Lawmakers reversed course on a South Carolina budget proposal that would trim hundreds of thousands of dollars for victims of domestic violence.
The House on Wednesday morning voted unanimously to restore a chunk of the $800,000 in domestic violence funds cut from an earlier budget draft. Those cuts, lawmakers said, were originally proposed as a way to cover costs related to Hurricane Matthew relief.
But advocates warned they would have greatly hurt efforts to combat domestic violence.
“If the funds go away, I feel that the abuse is going to increase,” said Doug Warner, who lost his daughter to domestic violence and is the founder of a non-profit in Charleston that is dedicated to assisting victims and their families.
Warner told News 2 he knew his daughter, Liza, was in trouble in late 2004.
“The first time he really attacked her was Labor Day weekend,” Warner said. “That’s not something a daughter wants to tell her dad.”
Although his daughter made adjustments to remove herself from her home and an abusive spouse, it wasn’t enough.
“He broke into the house, he had a shotgun. He killed her.”
Liza’s story is hardly isolated. Nationwide, about three women are killed by a current or former partner every day.
In South Carolina, the domestic murder rate consistently ranks the state among the nation’s worst.
Many contend lawmakers need to push new reforms and dedicate fresh funds to domestic violence victims, their families and communities.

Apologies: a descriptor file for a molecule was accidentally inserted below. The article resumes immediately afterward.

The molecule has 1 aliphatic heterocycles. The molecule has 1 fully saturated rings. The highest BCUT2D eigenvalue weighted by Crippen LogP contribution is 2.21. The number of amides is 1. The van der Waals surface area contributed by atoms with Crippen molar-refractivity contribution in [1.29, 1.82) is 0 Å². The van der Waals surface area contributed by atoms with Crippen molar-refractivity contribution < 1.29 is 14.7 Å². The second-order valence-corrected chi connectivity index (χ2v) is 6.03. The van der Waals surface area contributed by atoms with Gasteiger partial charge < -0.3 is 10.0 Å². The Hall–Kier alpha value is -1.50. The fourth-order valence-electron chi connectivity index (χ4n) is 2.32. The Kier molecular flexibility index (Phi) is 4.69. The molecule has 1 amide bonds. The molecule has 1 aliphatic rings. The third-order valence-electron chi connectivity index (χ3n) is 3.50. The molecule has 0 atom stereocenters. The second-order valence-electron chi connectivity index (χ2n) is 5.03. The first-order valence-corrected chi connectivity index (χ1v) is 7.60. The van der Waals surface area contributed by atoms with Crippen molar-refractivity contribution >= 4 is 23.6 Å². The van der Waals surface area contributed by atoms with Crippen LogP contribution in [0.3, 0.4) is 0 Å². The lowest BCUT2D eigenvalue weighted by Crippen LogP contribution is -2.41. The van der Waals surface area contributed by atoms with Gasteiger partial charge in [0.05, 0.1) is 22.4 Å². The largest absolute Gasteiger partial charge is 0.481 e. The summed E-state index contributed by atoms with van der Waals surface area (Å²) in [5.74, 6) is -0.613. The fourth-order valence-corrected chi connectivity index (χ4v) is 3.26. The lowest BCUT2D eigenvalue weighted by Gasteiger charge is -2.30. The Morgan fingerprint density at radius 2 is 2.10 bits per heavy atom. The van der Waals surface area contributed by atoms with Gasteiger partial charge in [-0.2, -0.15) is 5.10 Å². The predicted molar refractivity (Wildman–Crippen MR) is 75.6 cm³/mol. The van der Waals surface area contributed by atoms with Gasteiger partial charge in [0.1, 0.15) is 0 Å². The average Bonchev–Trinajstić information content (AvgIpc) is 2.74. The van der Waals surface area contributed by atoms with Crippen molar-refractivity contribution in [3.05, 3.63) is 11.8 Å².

With or without state and local funds, the efforts to stop abuse continues. And that’s how “Liza’s Lifeline” started. It’s a non-profit named for a person who should have lived past the age of 29-years old.
Liza Warner’s life was cut short when her husband shot and killed her on Oct. 1, 2004. He then took his own life.
Her father and Shirley Warner, Liza’s stepmother, turned their family’s loss into a means of honoring life and providing hope.
They, along with others dedicated to their cause, formed Liza’s Lifeline of South Carolina, Inc. and obtained official 501 (c)(3) public charity status on June 16, 2008.
“It’s a very coordinated effort to help victims of domestic violence. They know where to go,” said Warner.
His efforts spread and he now works closely with a resource team made-up of law enforcement officers, legal and counseling services, and other victim advocates.
“People who work in the community with victims now know each other, this has helped us put together programs very quickly,” said Patricia Warner Kurent.
The group, with more than 200 members, meets routinely and hopes to create a road map for victims and families who need emergency care.
Called the Tri County Domestic Violence Coordinating Council, they ensure those like Liza — will always have the resources they need.
“I had 29 years with this remarkable woman. It still hurts,” Warner said of his daughter.
Liza’s family comes together each year to celebrate her birthday by going out to eat, and they often take a walk on the beach to mark the anniversary of her death.